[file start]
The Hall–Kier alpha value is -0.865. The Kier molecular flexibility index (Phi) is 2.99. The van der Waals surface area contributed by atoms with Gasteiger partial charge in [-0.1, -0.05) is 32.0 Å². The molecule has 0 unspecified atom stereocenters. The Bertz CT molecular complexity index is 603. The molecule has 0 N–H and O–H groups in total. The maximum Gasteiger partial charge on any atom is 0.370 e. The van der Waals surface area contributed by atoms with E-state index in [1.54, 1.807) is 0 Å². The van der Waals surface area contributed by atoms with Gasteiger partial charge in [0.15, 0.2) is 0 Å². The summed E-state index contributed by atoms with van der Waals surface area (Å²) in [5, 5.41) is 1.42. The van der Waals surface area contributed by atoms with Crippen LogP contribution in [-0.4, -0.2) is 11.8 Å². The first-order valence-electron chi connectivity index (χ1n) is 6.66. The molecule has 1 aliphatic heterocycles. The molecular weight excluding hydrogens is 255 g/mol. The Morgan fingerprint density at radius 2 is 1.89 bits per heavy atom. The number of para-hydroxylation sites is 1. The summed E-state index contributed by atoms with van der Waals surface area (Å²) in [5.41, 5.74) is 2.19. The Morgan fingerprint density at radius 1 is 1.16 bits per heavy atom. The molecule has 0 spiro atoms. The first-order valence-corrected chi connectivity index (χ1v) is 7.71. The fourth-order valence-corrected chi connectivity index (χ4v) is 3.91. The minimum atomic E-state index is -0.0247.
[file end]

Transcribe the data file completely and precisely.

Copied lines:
The Hall–Kier alpha value is -0.865. The Kier molecular flexibility index (Phi) is 2.99. The van der Waals surface area contributed by atoms with Gasteiger partial charge in [-0.1, -0.05) is 32.0 Å². The molecule has 0 unspecified atom stereocenters. The Bertz CT molecular complexity index is 603. The molecule has 0 N–H and O–H groups in total. The maximum Gasteiger partial charge on any atom is 0.370 e. The van der Waals surface area contributed by atoms with E-state index in [1.54, 1.807) is 0 Å². The van der Waals surface area contributed by atoms with Gasteiger partial charge in [0.15, 0.2) is 0 Å². The summed E-state index contributed by atoms with van der Waals surface area (Å²) in [5, 5.41) is 1.42. The van der Waals surface area contributed by atoms with Crippen LogP contribution in [-0.4, -0.2) is 11.8 Å². The first-order valence-electron chi connectivity index (χ1n) is 6.66. The molecule has 1 aliphatic heterocycles. The molecular weight excluding hydrogens is 255 g/mol. The Morgan fingerprint density at radius 2 is 1.89 bits per heavy atom. The number of para-hydroxylation sites is 1. The summed E-state index contributed by atoms with van der Waals surface area (Å²) in [5.41, 5.74) is 2.19. The Morgan fingerprint density at radius 1 is 1.16 bits per heavy atom. The molecule has 0 spiro atoms. The first-order valence-corrected chi connectivity index (χ1v) is 7.71. The fourth-order valence-corrected chi connectivity index (χ4v) is 3.91. The minimum atomic E-state index is -0.0247.